When Suzanne Collins wrote The Hunger Games, she created a story focused on the extreme measures that a political system will go to eradicate any idea of rebellion, and maintain control of its citizens. As the novel continues, it becomes a story about how all it takes is one person to ignite a rebellion. In the novel’s case, that one person is Katniss Everdeen (Fisher 27). Her actions in the games inspire the districts to fight against the oppressiveness of the Capitol. In the novel, the mockingjay pin Katniss wears becomes a symbol of rebellion. However, as a result of remediation, the pin takes on a different sort of meaning in the film adaption.
In the book, the mockingjay is a political weapon. The novel describes the origins of the mockingjay, stating that it was a combination of the mockingbird and the jabberjay. The jabberjay was a genetically altered bird created by the Capitol, which was used to record conversations of rebels during the first rebellion of the districts. When the rebels caught on and began spreading false information through the birds, the Capitol shut down the program, and the birds mated with mockingbirds (Collins 42-43). This resulted in the creation of mockingjays, which Katniss describes as being “something of a slap in the face to the Capitol” (Collins 42). They represent the true lack of power that the Capitol possesses. This contrasts the power that they claim to hold over the districts, which they demonstrate by forcing the district’s children to fight to the death each year.
As Katniss receives the pin from Madge, the mayor’s daughter, the mockingjay becomes even more of a political symbol in the novel. As the pin is given to Katniss by a political figure, the mockingjay begins to symbolize the district’s disapproval of the Capitol’s oppressive political system. Madge asks Katniss to “[p]romise [she’ll] wear it in the arena” (Collins 38). She is well aware that the Capitol will be watching each of the tributes, and will see the mockingjay as a sign that the district is not complacent in their acceptance of the Hunger Games and the political choices of the Capitol.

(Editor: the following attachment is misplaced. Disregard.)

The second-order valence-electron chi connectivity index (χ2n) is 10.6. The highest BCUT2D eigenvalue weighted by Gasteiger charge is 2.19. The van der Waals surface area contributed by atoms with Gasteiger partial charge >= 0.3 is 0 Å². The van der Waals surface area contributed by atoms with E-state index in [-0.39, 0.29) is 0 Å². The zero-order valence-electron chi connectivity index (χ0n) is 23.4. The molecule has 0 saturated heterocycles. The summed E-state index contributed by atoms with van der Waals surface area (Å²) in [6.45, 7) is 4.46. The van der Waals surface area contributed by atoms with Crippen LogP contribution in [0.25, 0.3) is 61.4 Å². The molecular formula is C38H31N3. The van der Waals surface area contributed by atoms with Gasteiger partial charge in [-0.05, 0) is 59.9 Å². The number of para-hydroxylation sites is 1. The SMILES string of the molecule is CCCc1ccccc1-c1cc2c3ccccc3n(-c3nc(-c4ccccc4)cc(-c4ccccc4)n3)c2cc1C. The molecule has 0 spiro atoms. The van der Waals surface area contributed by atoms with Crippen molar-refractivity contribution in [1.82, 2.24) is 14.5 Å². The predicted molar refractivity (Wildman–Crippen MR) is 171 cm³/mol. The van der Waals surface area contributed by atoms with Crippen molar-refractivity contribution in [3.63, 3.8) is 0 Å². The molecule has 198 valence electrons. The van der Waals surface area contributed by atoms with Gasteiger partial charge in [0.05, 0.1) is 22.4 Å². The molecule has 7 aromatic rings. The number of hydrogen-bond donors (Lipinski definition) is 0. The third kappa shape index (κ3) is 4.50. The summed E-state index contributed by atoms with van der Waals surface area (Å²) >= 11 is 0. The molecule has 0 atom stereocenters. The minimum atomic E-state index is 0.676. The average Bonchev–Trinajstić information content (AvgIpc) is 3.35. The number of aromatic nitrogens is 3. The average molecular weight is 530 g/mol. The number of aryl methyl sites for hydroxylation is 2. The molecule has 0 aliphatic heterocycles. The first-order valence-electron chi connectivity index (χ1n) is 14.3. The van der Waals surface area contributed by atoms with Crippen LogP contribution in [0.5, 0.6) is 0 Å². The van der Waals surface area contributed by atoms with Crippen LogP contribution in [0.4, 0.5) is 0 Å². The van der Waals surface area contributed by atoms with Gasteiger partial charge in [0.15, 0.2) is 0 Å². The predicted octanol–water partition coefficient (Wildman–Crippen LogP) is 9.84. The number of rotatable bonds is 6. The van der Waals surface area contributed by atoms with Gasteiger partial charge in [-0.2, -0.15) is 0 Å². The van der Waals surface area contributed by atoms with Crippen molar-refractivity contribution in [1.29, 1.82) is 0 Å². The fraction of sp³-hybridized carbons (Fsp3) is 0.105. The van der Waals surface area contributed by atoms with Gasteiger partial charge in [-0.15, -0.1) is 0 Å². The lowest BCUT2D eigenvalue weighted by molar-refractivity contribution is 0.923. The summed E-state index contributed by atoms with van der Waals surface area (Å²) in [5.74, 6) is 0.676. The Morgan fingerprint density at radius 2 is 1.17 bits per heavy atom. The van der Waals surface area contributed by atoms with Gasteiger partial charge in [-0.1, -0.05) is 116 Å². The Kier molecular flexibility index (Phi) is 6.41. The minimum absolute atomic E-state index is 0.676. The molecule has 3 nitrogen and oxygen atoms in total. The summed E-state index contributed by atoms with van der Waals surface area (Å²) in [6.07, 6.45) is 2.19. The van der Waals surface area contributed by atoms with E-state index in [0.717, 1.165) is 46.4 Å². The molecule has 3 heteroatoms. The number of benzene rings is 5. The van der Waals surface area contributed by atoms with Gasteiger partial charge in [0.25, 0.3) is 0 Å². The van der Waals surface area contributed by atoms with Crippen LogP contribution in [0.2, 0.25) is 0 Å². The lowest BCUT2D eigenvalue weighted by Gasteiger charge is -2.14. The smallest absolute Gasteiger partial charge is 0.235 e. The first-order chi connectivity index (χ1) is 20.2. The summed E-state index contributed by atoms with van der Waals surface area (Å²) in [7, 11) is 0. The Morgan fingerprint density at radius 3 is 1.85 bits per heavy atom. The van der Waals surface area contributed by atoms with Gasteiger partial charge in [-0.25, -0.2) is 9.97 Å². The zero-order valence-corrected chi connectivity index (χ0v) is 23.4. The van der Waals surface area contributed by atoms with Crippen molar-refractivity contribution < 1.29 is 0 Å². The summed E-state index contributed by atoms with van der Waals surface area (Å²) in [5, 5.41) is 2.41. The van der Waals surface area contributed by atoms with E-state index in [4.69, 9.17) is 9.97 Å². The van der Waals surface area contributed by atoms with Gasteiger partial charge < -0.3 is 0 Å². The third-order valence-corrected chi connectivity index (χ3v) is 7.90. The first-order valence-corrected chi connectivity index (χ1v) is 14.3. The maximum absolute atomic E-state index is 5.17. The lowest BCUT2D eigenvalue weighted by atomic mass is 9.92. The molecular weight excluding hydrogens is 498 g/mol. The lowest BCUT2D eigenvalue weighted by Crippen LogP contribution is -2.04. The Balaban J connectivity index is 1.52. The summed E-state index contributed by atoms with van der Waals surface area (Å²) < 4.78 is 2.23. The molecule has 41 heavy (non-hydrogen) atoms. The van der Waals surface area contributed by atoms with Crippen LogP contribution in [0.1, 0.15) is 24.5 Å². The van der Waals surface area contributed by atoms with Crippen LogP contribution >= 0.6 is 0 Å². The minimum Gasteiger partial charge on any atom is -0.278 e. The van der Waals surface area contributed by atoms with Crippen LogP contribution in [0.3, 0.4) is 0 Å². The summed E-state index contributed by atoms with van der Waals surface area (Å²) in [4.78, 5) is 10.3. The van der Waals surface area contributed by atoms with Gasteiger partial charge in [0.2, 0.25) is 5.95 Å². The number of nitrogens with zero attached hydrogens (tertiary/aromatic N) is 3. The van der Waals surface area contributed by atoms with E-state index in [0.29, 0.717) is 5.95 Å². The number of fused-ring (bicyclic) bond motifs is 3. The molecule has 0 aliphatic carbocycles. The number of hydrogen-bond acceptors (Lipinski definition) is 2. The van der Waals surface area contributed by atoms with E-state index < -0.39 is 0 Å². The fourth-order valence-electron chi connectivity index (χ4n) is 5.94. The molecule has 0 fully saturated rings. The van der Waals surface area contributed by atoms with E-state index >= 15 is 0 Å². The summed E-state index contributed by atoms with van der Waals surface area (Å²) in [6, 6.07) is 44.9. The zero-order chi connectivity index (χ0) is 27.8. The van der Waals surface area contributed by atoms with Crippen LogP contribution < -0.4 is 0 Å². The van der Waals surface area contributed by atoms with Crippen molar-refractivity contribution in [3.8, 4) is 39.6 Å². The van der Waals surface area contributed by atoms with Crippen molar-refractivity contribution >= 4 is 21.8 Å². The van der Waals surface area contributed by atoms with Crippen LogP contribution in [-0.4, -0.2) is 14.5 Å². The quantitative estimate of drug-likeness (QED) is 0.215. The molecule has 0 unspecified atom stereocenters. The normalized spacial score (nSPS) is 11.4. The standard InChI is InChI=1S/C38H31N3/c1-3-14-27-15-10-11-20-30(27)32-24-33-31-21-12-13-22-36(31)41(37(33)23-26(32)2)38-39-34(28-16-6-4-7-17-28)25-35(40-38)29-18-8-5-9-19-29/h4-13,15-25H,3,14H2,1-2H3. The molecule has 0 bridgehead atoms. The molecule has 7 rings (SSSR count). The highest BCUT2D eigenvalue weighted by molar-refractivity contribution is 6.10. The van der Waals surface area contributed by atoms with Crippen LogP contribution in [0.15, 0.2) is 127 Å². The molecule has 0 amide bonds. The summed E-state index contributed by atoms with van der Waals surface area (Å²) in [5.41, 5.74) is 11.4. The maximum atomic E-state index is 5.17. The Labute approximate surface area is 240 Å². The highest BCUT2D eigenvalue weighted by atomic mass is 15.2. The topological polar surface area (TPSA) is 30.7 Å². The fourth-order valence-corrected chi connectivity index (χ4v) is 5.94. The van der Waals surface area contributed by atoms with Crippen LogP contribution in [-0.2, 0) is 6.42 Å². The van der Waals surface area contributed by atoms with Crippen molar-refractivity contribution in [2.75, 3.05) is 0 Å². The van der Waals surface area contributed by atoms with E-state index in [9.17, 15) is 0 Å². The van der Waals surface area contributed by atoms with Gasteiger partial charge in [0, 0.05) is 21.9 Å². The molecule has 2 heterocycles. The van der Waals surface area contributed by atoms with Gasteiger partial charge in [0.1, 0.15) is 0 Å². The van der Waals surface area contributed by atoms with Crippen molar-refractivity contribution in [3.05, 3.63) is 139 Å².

The political statement and rebellious connotations of the mockingjay pin are lost as a result of the remediation of The Hunger Games. Instead, it becomes a reminder for Katniss to keep fighting so that she can return home. This is largely due to the removal of Madge from the movie, which is a result of the need to condense the storyline. As movies are generally around two hours long, they are not capable of containing the entirety of a novel in exact detail. In order to fit within the time constraints placed upon films, parts of the story that were in the novel must be removed. In The Hunger Games, Madge appears very infrequently. As she is not in the book much, her storyline is easy to remove. The director can focus on including more scenes of Katniss and other main characters, which is more of a draw for moviegoers. In the film, Katniss buys the pin, and gives it to her sister, Prim. She promises that “as long as [she] has it, nothing bad will happen to [her]” (Ross, The Hunger Games). This turns out to be untrue, as Prim is reaped, but Katniss volunteers in her place. Prim gives the pin back to Katniss before she leaves, telling her it’s “to protect you” (Ross, The Hunger Games). To further condense the film, the origin of the mockingjay is completely left out, which contributes to the change in symbolism. The pin now becomes a reminder for Katniss that she needs to have faith in herself to win the games, so that she can return home to her sister.
As a result of remediation, the mockingjay pin worn by Katniss in The Hunger Games has different meanings in both the novel and film. This is a result of the need to condense the storyline and remove characters. In the novel, the pin represents the discontent of the districts with the Capitol’s actions. It also becomes a symbol of defiance in the face of an oppressive political system (Fisher 28). However, in the film, the pin symbolizes Katniss’ desire to return home to her sister, who is the person she cares for most. In both versions of the text, the mockingjay is a symbol of hope, but each medium portrays it as different sort of hope. The novel illustrates the mockingjay as a symbol of hope for rebellion, whereas the film displays the pin as a symbol of hope for Katniss to make it through the games alive.
Collins, Suzanne L. The Hunger Games. New York, Scholastic Inc., 2008.
Fisher, Mark. “Precarious Dystopias: The Hunger Games, In Time , and Never Let Me Go.” Film Quarterly, vol. 65, no. 4, June 2012, pp. 27–33.
Gobeil, Sydney. “The Hunger Games Cover”. 2017. JPEG file.
Ross, Gary. The Hunger Games. Dir. Gary Ross. Alliance Films, 2012. DVD.